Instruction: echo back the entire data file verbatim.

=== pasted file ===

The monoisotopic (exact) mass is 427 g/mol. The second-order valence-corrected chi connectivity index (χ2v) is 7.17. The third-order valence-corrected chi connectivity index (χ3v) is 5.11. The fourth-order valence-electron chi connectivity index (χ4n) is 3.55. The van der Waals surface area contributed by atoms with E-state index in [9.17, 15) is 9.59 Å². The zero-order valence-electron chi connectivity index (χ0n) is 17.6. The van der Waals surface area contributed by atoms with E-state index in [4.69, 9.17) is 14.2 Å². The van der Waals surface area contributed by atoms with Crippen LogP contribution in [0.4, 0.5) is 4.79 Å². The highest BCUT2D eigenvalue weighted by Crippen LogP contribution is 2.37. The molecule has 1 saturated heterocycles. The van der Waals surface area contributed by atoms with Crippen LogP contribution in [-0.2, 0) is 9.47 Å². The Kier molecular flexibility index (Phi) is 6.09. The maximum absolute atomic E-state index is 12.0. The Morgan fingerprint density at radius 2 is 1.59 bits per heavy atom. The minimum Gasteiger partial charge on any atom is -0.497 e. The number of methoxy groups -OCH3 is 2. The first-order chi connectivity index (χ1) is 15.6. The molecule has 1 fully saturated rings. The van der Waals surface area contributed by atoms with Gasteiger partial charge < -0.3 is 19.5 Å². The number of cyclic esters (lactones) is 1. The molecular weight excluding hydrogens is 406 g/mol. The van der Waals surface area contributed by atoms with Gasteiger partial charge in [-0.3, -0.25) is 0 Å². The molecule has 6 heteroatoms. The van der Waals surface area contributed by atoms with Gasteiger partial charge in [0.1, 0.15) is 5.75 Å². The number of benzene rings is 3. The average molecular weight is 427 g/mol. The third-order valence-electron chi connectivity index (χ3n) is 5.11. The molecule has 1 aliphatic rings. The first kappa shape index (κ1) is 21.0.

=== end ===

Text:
The monoisotopic (exact) mass is 427 g/mol. The second-order valence-corrected chi connectivity index (χ2v) is 7.17. The third-order valence-corrected chi connectivity index (χ3v) is 5.11. The fourth-order valence-electron chi connectivity index (χ4n) is 3.55. The van der Waals surface area contributed by atoms with E-state index in [9.17, 15) is 9.59 Å². The zero-order valence-electron chi connectivity index (χ0n) is 17.6. The van der Waals surface area contributed by atoms with E-state index in [4.69, 9.17) is 14.2 Å². The van der Waals surface area contributed by atoms with Crippen LogP contribution in [0.4, 0.5) is 4.79 Å². The highest BCUT2D eigenvalue weighted by Crippen LogP contribution is 2.37. The molecule has 1 saturated heterocycles. The van der Waals surface area contributed by atoms with Crippen LogP contribution in [-0.2, 0) is 9.47 Å². The Kier molecular flexibility index (Phi) is 6.09. The maximum absolute atomic E-state index is 12.0. The Morgan fingerprint density at radius 2 is 1.59 bits per heavy atom. The minimum Gasteiger partial charge on any atom is -0.497 e. The number of methoxy groups -OCH3 is 2. The first-order chi connectivity index (χ1) is 15.6. The molecule has 1 fully saturated rings. The van der Waals surface area contributed by atoms with Gasteiger partial charge < -0.3 is 19.5 Å². The number of cyclic esters (lactones) is 1. The molecular weight excluding hydrogens is 406 g/mol. The van der Waals surface area contributed by atoms with Gasteiger partial charge in [-0.3, -0.25) is 0 Å². The molecule has 6 heteroatoms. The van der Waals surface area contributed by atoms with Gasteiger partial charge in [0.1, 0.15) is 5.75 Å². The number of benzene rings is 3. The average molecular weight is 427 g/mol. The third-order valence-electron chi connectivity index (χ3n) is 5.11. The molecule has 1 aliphatic rings. The first kappa shape index (κ1) is 21.0.